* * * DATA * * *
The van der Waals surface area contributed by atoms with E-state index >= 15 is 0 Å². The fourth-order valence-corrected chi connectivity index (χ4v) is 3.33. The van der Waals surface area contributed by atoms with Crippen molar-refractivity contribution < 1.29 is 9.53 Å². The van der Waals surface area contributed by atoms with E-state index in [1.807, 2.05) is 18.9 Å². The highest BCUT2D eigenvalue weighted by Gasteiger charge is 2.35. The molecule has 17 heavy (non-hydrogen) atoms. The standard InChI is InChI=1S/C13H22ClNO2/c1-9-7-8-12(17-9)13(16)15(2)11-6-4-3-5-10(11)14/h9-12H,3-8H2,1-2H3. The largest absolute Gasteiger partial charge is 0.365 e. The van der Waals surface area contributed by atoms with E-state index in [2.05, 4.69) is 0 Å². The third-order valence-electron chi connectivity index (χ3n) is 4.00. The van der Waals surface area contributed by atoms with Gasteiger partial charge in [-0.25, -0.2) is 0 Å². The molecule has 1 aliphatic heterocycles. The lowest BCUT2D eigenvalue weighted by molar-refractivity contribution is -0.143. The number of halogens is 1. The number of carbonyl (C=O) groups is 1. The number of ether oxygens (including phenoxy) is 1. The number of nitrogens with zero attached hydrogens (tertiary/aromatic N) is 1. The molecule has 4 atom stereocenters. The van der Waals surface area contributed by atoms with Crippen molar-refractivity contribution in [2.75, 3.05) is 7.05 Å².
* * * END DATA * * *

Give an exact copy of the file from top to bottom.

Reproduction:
The van der Waals surface area contributed by atoms with E-state index >= 15 is 0 Å². The fourth-order valence-corrected chi connectivity index (χ4v) is 3.33. The van der Waals surface area contributed by atoms with Crippen molar-refractivity contribution < 1.29 is 9.53 Å². The van der Waals surface area contributed by atoms with E-state index in [1.807, 2.05) is 18.9 Å². The highest BCUT2D eigenvalue weighted by Gasteiger charge is 2.35. The molecule has 17 heavy (non-hydrogen) atoms. The standard InChI is InChI=1S/C13H22ClNO2/c1-9-7-8-12(17-9)13(16)15(2)11-6-4-3-5-10(11)14/h9-12H,3-8H2,1-2H3. The largest absolute Gasteiger partial charge is 0.365 e. The van der Waals surface area contributed by atoms with E-state index in [2.05, 4.69) is 0 Å². The third-order valence-electron chi connectivity index (χ3n) is 4.00. The van der Waals surface area contributed by atoms with Gasteiger partial charge in [-0.25, -0.2) is 0 Å². The molecule has 1 aliphatic heterocycles. The lowest BCUT2D eigenvalue weighted by molar-refractivity contribution is -0.143. The number of halogens is 1. The number of carbonyl (C=O) groups is 1. The number of ether oxygens (including phenoxy) is 1. The number of nitrogens with zero attached hydrogens (tertiary/aromatic N) is 1. The molecule has 4 atom stereocenters. The van der Waals surface area contributed by atoms with Crippen molar-refractivity contribution in [2.75, 3.05) is 7.05 Å².